A bridge, an archaeological site and a biblical garden as means to advance settler agenda in Jerusalem

A bridge, an archaeological site and a biblical garden as means to advance settler agenda in Jerusalem
Settlers of Elad aim to move Jewish settlers into Palestinian areas in occupied East Jerusalem. They often distort archaeology to advance their means.
4 min read
08 August, 2023
New suspension bridge over Silwan was recently inaugurated. Palestinians are calling it a "settler project", 8 August 2023. [Ibrahim Husseini/TNA]

A suspension bridge measuring 202 meters in length was recently inaugurated for public use over Wadi el-Rababeh in Silwan in occupied East Jerusalem

The Israeli-run Jerusalem municipality, the Nature and Parks Authority and a settler organisation known as the Elad Foundation have all teamed up to deliver the project located south of the Old City walls. 

Silwan has long been the focus of ultranationalist religious groups such as the Elad settlers, who often determine policies both at the city level and above. 

Nearly 30,000 Palestinians live in Silwan. Approximately 500 Jewish settlers also live there in different buildings that were acquired mostly in dubious deals and with government aid. 

The bridge over Wadi el-Rababeh, or Valley of Hinnom, is one of several projects to bolster Elad's presence in Silwan. 

In addition, the Jerusalem municipality plans to establish a 'biblical' park in the al-Bustan neighbourhood just below the 'City of David' archaeological park. 

Demolition orders affecting nearly 90 Palestinian homes were issued to fulfil that vision. In the municipality records, the neighbourhood's name was changed to 'Gan Hamelekh' (King's Garden) on the assumption that it was a garden for Israelite kings thousands of years ago.

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'Biblical Disney land' to obscure displacement

Critics charge the bridge is just one piece in a bigger scheme guided by the settlers of the Elad Foundation, whose aim is to take over the green spaces cultivated by the Palestinians of Silwan and Abu Tor for generations in order to create a "biblical Disneyland" to obscure "processes of displacement."

Elad, also known as the Ir David Foundation or City David Foundation, publicly states its aim of settling Jews in Palestinian areas in occupied east Jerusalem to strengthen "the Jewish connection to Jerusalem". 

The settler organisation currently operates one of East Jerusalem's politically sensitive sites, the City of David archaeological site, which is located inside the Palestinian neighbourhood of Silwan near the Al-Aqsa Mosque.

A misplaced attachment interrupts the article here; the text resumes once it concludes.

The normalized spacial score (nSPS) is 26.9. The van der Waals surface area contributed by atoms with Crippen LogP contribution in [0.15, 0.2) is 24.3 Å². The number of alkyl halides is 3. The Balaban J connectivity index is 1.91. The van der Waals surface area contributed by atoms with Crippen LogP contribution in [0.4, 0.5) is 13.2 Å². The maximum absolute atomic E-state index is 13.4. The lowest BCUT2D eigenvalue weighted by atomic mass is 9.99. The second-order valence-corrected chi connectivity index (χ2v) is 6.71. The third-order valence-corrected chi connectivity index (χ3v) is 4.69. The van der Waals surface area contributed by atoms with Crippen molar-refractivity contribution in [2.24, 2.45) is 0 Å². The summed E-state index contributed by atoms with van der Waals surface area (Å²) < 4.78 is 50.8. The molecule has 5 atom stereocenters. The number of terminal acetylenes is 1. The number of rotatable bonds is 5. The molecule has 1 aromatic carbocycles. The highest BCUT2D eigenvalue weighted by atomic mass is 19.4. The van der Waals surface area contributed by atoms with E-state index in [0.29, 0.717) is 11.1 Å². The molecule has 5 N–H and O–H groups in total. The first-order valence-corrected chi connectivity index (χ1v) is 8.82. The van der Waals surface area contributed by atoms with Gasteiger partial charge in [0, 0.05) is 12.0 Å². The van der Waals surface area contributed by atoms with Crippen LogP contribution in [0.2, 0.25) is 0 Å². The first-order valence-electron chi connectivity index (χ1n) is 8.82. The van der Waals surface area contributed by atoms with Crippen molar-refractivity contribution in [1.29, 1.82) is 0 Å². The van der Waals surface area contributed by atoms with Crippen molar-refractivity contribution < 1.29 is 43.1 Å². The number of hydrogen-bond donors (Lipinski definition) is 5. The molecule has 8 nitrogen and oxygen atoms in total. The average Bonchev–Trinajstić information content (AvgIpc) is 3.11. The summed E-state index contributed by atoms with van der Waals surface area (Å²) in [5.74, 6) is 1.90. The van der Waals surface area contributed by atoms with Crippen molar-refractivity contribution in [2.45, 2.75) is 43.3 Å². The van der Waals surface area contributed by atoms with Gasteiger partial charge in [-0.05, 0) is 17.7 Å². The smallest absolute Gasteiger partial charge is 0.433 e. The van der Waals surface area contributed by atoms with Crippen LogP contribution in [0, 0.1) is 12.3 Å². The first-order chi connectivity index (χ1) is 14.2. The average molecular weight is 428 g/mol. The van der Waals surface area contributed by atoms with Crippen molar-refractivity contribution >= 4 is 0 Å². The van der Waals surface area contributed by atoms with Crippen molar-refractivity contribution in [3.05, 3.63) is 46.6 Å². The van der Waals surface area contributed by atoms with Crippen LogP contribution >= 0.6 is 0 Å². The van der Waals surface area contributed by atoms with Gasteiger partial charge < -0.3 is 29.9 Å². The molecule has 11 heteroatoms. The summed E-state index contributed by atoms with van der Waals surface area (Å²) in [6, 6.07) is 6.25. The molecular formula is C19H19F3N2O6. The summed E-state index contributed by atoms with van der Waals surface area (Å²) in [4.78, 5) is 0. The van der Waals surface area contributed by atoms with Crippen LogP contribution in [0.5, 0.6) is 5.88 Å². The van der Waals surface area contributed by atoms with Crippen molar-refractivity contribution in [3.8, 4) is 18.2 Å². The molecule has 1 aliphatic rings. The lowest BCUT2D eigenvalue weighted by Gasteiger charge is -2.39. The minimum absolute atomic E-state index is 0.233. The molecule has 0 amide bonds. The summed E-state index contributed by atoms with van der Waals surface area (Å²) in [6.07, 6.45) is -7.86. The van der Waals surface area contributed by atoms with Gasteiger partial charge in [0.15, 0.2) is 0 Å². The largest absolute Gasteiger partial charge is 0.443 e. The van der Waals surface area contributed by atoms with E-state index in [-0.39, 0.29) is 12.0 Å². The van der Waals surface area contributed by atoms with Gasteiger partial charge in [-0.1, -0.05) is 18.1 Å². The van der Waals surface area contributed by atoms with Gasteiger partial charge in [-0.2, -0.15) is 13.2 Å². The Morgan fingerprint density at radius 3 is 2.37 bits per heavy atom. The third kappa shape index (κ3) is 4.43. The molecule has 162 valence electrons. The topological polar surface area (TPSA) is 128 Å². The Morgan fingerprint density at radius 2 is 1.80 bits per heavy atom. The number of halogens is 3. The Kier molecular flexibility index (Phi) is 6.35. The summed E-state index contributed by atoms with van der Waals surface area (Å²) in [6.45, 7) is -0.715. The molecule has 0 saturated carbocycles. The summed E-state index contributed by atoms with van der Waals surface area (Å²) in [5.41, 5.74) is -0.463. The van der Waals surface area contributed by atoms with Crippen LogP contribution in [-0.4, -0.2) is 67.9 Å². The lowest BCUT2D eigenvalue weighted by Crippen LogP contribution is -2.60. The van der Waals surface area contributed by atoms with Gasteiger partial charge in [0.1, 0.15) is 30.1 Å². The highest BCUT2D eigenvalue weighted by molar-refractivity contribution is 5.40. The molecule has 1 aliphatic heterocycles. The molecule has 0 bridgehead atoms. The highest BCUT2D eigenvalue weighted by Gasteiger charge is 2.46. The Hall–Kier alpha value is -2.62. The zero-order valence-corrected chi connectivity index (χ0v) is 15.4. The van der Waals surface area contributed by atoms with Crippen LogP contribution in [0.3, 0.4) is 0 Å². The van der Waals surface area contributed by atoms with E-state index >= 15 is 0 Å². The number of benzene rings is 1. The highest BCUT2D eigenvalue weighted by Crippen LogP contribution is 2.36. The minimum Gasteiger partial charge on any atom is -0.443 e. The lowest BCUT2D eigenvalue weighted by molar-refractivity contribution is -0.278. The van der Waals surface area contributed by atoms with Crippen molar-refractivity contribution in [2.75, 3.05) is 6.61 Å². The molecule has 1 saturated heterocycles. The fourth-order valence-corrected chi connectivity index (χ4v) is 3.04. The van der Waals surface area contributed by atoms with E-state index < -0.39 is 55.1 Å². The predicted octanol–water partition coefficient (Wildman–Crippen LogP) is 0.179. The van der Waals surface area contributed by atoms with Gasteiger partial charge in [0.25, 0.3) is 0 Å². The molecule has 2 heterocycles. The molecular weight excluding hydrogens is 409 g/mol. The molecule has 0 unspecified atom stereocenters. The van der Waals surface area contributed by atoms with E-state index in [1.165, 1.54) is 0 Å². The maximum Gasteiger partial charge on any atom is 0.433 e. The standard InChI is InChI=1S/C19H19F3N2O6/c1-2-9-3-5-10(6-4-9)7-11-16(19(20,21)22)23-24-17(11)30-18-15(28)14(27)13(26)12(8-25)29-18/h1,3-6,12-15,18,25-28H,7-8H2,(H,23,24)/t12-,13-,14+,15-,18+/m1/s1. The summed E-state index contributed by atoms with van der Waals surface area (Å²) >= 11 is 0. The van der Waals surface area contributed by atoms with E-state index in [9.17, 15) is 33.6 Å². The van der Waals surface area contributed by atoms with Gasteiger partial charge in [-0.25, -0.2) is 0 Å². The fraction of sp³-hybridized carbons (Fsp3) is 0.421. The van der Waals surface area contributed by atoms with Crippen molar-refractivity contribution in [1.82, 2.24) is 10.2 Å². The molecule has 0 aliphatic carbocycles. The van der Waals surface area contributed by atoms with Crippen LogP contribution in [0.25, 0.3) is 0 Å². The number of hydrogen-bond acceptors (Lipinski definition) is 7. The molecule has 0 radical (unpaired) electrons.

Independent archaeologists, however, hold a sceptical view about the remains found at the "City of David" site. Specifically, whether those remains really correspond to the era of King David as implied by the park's name. 

Jerusalem municipality mayor Moshe Lion said millions are being invested in tourist attractions and invited Israelis and visitors from abroad to visit the bridge. 

The bridge is suspended above a valley that contains ancient grave sites, a quarry, and vegetation that Palestinians have tended for centuries. 

Silwan as viewed from the West
Approximately 30,000 Palestinians live in Silwan in occupied East Jerusalem, 8 August 2023.
[Ibrahim Husseini/TNA]

Last year, during the olive harvest, the Israeli police intervened to disperse Palestinians attempting to gather olives in a fenced area.  

Palestinian activist and resident of Silwan, Jawad Siam, said efforts to block the project did not succeed. 

"It's a settler project for the use of settlers coming from an ideological background to convert Silwan lands to biblical gardens", he told The New Arab

Siam added land belonging to several families had been confiscated in order to construct the bridge. 

"It is causing a nuisance to the residents. The area is full of settlers now and their guards", he added. 

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More settler projects are on the way

The bridge is only a prelude to what is to come next. 

In 2019, the Israeli government gave its approval to run a cable car over Jerusalem to the walls of the Old City. 

The proposed cable car would shuttle some 3,000 tourists and worshippers per hour from the western part of Jerusalem to an area near the Dung Gate entrance to the eastern Old City in a four-minute ride.

Palestinians say the project would erase their heritage in areas they seek for a future state and that the planned route would place cable cars just metres above their homes in East Jerusalem.

Last year the supreme court declined to intervene to stop the cable car project. 

Israeli authorities have confiscated roughly one-third of the Palestinian land occupied since 1967 to build settlements, despite them being considered illegal under international law.

More than 100,000 Palestinian residents of East Jerusalem are currently at risk of displacement, according to the UN Office for the Coordination of Humanitarian Affairs.